i-gel® from Intersurgical: clinical evidence listing

A comprehensive list of all known published clinical evidence on the device

Comparison of blind intubation with different supraglottic airway devices by inexperienced physicians in several airway scenarios: a manikin study

Bielski A, Smereka J, Madziala M, Golik D, Szarpak L. Eur J Pediatr. 2019 Jun;178(6):871-882

This manikin study aimed to compare the performance of several supraglottic airway devices (SADs) in different blind intubation scenarios performed by 116 inexperienced physicians. The devices used included i-gel, Air-Q laryngeal airway and Ambu AuraGain. The three devices were tested on a paediatric manikin in three different scenarios, which included normal airway without chest compressions (A), normal airway with continuous chest compressions plus the CORPLUS CPR system (CCS) (B), and difficult airway with continuous chest compressions plus CCS (C). Parameters assessed in this investigation included first intubation success rate, median time to SAD placement, time to endotracheal intubation, as well as ease of intubation. Results have shown that the i-gel performed better in every scenario and in all parameters tested as compared to the other devices. Therefore, these data demonstrated that the i-gel is the most effective device for emergency blind intubation performed by inexperienced physicians in paediatric patients.

Link to abstract.

How do different brands of size 1 laryngeal mask airway compare with face mask ventilation in a dedicated laryngeal mask airway teaching manikin?

Tracy MB, Priyadarshi A, Goel D, Lowe K, Huvanandana J, Hinder M. Arch Dis Child Fetal Neonatal Ed. 2018 May;103(3)

This manikin study assessed and compared the delivered ventilation of seven, size 1 LMA devices with two different face masks using self-inflating bags (SIBs). 40 participants carried out resuscitation on a specialised infant training manikin using the LMAs and the face masks in a random fashion. Findings have shown that the i-gel had the highest peak inspiratory pressure and higher PEEP compared to the other devices. In addition, the i-gel showed no insertion failures and all users described it as easy to use. Thus, these results indicate that the i-gel may become the primary resuscitation device used for newborn resuscitation.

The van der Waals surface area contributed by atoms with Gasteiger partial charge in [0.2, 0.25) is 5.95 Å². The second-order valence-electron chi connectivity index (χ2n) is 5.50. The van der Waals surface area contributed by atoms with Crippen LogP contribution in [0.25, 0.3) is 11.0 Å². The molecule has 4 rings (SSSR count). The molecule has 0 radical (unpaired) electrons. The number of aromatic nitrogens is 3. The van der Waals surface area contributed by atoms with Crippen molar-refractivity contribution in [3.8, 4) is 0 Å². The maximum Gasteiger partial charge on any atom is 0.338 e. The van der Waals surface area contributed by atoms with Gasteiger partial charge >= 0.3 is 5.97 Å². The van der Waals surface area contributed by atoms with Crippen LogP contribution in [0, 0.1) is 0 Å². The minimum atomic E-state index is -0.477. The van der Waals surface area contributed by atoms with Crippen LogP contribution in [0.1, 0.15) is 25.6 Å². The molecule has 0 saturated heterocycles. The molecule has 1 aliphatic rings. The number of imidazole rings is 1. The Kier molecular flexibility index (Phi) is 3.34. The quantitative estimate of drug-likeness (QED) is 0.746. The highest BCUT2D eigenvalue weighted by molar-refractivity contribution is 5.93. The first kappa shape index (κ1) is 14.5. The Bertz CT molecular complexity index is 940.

Link to abstract.

Comparison of blind intubation through the I-gel and the Air-Q™ by novice physicians during cardiopulmonary resuscitation: A randomized, crossover, manikin trial.

Szarpak Ł. Am J Emerg Med. 2017 Mar;35(3):509-510. Epub 2016 Nov 12.

This study set out to determine the efficacy of blind intubation by novice physicians using the i-gel and the Air-Q devices. Prior the study, a training session focused on anatomy, physiology and pathophysiology of the airways, as well as methods for airway control was provided to all participants. The novice physicians were randomly assigned to either the i-gel or the Air-Q. Several parameters were assessed including time to intubation (primary outcome), time to secure the airway, efficacy of blind intubation and difficulty of the procedure (measured in visual-analogue scale or VAS). Results showed that the time for airway management was 6.5 seconds for the i-gel and 11 seconds for the Air-Q. Time to intubation was significantly shorter when using the i-gel as compared to the Air-Q. Moreover, the effectiveness of intubation was 90% for the i-gel and 78% for the Air-Q. i-gel also had a lower VAS score, and the majority of the participants preferred it to the Air-Q. Therefore, these results suggest that the i-gel represents a better choice for blind intubation by novice physicians when performing CPR.

Link to abstract.

Endotracheal intubation versus supraglottic airway placement in out-of-hospital cardiac arrest: a meta-analysis

Benoit et al. Resuscitation. 2015 Aug;93:20-6

A literature search was carried out in PubMed, Scopus, and the Cochrane database. Studies where intubation and SADs were compared in prehospital cardiac arrest patients were found and a meta-analysis was carried out. Outcomes measured were ROSC, survival to hospital admission, survival to hospital discharge, and neurologically intact survival until discharge.

Link to abstract

 

Success rate of airway devices insertion: laryngeal mask airway versus supraglottic gel device.

Pournajafian A, Alimian M, Rokhtabnak F, Ghodraty M, Mojri M. Anesth Pain Med. 2015 Mar 30;5(2):e22068.

61 patients were randomised for cLMA or I-gel insertion for brief orthopaedic surgery. Insertion time, success/failure rate, and incidence of complications (sore throat, hoarseness, bleeding) were all recorded. The devices were comparable, with a low incidence of complications overall and no instances of blood in the airway or on the device. The I-gel is therefore an acceptable alternative to the LMA Classic.

Link to abstract.